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From The Editor: Keep It Classy, Utah

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Photo: Betsey Bowen / Utah Lacrosse News

Last night there was an unfortunate event at the Logan High School versus Roy High School boys game involving a player being kicked while they were down and a fight breaking out in the stands among fans as a result, according to KUTV.

In any sport, this type of behavior is reprehensible. However, the fact that lacrosse is a relatively fledgling sport still trying to get a foothold in the state makes it all the more regrettable. 

With sanctioning approaching for lacrosse at the high school level, you can’t help but wonder what kind of effects events like these can have for the reputation of the sport in the state. It would concern me as a member of the UHSAA to see this kind of behavior at these events.

Lacrosse is a sport that prides itself on its community and a growing-the-game mindset. However, in recent weeks this same mantra has been kicked to the curb by events such as the fight at Logan High School. Other events include the Virginia Tech women’s lacrosse team using racial slurs in a video that was posted to social media, which made an appearance on Deadspin. Then there were the three Native American lacrosse teams in South Dakota that were expelled from a youth lacrosse league after complaining about having racial slurs yelled at them. League administrator Corey Mitchell acknowledged there were issues in the league, but said he couldn’t do anything about them. And let’s not forget about another fight that recently broke at in Derry, New Hampshire between two lacrosse spectators.

This is nothing new, either. When I was a kid it was the Duke men’s lacrosse players that were charged with rape after an alleged attack that was claimed to have happened by a stripper at one of their parties. The players were found innocent, but the damage had already been done in the media. While those players were innocent, they certainly didn’t set themselves up for success by placing themselves in those circumstances. There was also George Huguely who was found guilty of murder in the death of his former girlfriend Yeardley Love. These tragic events left a black eye on the sport that seemed to leave us unable to recover from.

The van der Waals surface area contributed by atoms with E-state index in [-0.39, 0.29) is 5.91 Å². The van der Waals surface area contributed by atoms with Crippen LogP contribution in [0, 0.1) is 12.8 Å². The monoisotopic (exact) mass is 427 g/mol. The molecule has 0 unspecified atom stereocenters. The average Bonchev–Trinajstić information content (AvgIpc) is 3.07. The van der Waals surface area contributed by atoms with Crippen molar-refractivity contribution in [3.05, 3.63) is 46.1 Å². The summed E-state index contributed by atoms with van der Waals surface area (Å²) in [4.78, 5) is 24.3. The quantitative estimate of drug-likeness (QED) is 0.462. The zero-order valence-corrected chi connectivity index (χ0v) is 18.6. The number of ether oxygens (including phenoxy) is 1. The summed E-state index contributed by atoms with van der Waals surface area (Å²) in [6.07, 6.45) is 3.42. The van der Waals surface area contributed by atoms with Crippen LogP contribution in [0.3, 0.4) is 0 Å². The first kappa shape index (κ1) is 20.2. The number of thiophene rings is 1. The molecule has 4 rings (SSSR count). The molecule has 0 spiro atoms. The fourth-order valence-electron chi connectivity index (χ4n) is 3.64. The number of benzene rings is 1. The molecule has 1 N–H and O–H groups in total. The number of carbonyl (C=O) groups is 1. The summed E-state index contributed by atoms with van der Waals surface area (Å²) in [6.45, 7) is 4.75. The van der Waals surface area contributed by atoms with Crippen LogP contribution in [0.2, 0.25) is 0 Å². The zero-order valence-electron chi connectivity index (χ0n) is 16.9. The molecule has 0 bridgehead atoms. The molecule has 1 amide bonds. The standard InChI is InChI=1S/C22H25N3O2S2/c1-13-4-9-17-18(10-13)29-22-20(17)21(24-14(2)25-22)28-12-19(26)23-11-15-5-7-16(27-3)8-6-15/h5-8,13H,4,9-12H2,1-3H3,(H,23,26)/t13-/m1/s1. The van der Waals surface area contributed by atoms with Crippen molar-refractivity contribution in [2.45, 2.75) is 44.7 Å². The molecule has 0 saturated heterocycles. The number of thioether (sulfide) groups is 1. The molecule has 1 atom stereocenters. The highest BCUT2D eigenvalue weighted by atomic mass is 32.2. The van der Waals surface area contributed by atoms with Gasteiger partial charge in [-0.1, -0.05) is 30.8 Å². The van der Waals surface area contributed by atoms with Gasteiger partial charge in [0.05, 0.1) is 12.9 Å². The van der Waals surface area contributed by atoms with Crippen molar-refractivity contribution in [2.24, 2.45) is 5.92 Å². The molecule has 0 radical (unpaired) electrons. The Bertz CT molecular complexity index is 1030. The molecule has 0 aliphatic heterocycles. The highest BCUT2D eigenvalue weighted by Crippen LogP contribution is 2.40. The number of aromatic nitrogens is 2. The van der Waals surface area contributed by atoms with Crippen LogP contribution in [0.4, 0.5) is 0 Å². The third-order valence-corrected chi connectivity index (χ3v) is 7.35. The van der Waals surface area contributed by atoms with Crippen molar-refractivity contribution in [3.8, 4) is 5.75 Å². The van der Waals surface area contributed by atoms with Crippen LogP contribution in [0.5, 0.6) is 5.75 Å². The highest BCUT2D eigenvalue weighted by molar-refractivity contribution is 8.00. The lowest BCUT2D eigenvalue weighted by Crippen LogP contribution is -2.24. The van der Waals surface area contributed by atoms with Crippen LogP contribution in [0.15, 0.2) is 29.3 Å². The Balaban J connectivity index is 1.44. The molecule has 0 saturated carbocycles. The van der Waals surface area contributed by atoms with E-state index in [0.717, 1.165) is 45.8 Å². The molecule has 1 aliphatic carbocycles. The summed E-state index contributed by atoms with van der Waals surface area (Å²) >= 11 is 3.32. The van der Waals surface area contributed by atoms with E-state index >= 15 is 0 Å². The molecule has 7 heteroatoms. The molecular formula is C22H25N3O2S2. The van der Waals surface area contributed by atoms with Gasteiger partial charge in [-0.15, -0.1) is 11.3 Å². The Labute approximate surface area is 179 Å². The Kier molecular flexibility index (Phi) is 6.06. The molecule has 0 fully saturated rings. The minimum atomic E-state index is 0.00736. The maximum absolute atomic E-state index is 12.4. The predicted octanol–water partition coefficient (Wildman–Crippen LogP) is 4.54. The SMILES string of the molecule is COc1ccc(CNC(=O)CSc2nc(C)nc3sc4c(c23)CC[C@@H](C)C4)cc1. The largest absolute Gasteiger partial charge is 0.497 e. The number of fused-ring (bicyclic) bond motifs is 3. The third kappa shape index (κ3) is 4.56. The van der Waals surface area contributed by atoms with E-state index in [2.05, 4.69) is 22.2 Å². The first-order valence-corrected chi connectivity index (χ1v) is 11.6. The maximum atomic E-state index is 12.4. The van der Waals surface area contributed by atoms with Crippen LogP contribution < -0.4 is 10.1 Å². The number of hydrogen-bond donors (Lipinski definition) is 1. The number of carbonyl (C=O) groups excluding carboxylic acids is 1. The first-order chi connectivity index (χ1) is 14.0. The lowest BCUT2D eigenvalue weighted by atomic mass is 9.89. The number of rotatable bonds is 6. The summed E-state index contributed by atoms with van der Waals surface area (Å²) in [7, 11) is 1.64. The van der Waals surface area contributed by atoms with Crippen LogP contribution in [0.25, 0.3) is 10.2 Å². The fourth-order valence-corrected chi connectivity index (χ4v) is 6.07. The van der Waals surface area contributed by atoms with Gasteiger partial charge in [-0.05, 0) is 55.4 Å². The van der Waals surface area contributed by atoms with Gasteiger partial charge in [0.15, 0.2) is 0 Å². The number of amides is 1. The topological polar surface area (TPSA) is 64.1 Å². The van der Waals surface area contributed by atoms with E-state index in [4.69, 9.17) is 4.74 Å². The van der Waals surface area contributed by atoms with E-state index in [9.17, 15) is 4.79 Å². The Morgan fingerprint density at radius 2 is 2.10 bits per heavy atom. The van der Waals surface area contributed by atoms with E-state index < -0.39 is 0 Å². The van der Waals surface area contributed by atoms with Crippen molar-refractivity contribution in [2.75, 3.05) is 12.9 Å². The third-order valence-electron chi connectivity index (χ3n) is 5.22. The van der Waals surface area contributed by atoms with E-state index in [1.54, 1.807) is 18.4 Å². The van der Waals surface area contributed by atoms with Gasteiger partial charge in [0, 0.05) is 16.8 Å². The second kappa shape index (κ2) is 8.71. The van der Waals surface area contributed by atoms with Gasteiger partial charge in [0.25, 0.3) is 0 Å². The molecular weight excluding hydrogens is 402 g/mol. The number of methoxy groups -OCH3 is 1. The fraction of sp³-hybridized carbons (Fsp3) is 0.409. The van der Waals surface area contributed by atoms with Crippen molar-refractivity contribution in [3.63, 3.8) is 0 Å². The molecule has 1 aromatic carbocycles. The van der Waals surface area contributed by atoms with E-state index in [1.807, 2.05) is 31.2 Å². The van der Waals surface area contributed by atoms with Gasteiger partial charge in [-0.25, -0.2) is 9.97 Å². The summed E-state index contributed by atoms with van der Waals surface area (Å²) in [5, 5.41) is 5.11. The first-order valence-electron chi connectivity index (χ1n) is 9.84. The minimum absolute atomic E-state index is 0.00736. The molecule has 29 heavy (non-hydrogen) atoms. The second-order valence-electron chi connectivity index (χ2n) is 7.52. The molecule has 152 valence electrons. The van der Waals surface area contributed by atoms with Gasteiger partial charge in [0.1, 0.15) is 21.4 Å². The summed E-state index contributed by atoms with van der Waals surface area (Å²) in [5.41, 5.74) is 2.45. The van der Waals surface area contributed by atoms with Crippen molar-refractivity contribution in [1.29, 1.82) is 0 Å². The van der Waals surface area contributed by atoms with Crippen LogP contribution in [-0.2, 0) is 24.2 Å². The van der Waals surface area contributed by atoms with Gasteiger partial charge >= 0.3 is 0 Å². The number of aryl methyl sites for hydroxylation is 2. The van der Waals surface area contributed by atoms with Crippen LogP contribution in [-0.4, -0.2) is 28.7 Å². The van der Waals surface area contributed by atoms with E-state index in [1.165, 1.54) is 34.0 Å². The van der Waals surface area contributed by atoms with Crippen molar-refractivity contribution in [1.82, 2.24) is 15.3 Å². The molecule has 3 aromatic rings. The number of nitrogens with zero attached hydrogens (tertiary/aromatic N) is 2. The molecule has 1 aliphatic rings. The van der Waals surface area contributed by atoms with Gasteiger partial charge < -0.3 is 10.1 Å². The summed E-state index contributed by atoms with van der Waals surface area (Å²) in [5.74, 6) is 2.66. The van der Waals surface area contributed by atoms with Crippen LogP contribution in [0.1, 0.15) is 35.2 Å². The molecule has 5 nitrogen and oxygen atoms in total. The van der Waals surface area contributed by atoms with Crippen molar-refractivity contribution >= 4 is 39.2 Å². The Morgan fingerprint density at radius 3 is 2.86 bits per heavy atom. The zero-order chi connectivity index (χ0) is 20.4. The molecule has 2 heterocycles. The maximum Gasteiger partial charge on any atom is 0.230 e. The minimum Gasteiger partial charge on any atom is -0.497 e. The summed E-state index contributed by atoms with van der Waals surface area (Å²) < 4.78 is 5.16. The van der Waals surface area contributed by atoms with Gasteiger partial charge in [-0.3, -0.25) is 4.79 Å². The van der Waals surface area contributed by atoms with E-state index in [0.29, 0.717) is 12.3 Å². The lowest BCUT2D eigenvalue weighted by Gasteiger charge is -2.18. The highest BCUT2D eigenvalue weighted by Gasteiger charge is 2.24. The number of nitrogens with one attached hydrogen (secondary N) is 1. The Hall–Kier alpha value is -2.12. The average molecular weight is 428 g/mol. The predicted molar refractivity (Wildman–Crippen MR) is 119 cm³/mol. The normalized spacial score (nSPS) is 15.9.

These events are tragic, and I believe shouldn’t be used to politicize any agenda in any way. However, if we as a lacrosse community want to become a major sport that people follow on the field, then we need to first look at our behavior off of it.

I grew up playing the game when lacrosse was still a relatively new sport in Utah. I played in one of the first youth leagues when I was in the sixth grade. Everybody knew everyone else and respected each other. The main concern was with growing the game and mentoring youth.

I remember going to countless camps put on by Drew Searl and Jim Beardmore over at Sunnyside Park in Salt Lake City, Mason Goodhand running clinics for youth out in Millcreek or the BYU Lacrosse camp that Jason Lamb had been running for a number of years. It was people like them that helped grow the game, taught life lessons and made everyone feel welcome. They made it exciting to be a part of the sport. As the game grew, everyone helped where they could to get new players to experience the great game that is lacrosse.

That’s what we need now. As the sport continues to grow, we as a community are going to experience a lot of the growing pains that will begin to come as a major sport. All eyes are going to be on us as a community for how we handle this transition. Are we going to fall into the trap of poor behavior that many other sports have faced? Or are we going to be better and provide a space for everyone to participate in a positive environment and teach them how to be upstanding men and women in the process?

I hope we choose the latter. Lacrosse has too many quality people in the sport for this kind of negative behavior to happen to it. As the state watches how we handle the transition to a varsity sport, I hope we will act better than we have in order to create an positive environment that everyone will want to be a part of. There are more important things than playing the game, there are the aspects of teaching moments for youth and providing a community to fall back on.

We have a target on our backs. Let’s make sure that we don’t miss the mark.

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